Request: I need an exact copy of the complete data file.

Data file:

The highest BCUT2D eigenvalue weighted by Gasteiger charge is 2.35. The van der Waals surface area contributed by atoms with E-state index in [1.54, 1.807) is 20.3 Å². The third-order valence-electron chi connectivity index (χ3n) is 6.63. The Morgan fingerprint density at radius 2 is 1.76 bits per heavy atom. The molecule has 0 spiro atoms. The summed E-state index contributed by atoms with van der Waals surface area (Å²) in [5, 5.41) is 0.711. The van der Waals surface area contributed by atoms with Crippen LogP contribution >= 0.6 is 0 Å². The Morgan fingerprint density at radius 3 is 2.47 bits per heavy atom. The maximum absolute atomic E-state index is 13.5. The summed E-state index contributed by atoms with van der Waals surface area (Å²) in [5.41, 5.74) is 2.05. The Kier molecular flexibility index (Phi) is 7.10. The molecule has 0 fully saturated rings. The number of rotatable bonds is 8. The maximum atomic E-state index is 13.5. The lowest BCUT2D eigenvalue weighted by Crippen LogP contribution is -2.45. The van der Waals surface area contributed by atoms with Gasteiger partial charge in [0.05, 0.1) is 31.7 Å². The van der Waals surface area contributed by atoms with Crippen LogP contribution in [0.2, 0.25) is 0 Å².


The highest BCUT2D eigenvalue weighted by Gasteiger charge is 2.35. The van der Waals surface area contributed by atoms with E-state index in [1.54, 1.807) is 20.3 Å². The third-order valence-electron chi connectivity index (χ3n) is 6.63. The Morgan fingerprint density at radius 2 is 1.76 bits per heavy atom. The molecule has 0 spiro atoms. The summed E-state index contributed by atoms with van der Waals surface area (Å²) in [5, 5.41) is 0.711. The van der Waals surface area contributed by atoms with Crippen LogP contribution >= 0.6 is 0 Å². The Morgan fingerprint density at radius 3 is 2.47 bits per heavy atom. The maximum absolute atomic E-state index is 13.5. The summed E-state index contributed by atoms with van der Waals surface area (Å²) in [5.41, 5.74) is 2.05. The Kier molecular flexibility index (Phi) is 7.10. The molecule has 0 fully saturated rings. The number of rotatable bonds is 8. The maximum atomic E-state index is 13.5. The lowest BCUT2D eigenvalue weighted by Crippen LogP contribution is -2.45. The van der Waals surface area contributed by atoms with Gasteiger partial charge in [0.05, 0.1) is 31.7 Å². The van der Waals surface area contributed by atoms with Crippen LogP contribution in [0.2, 0.25) is 0 Å².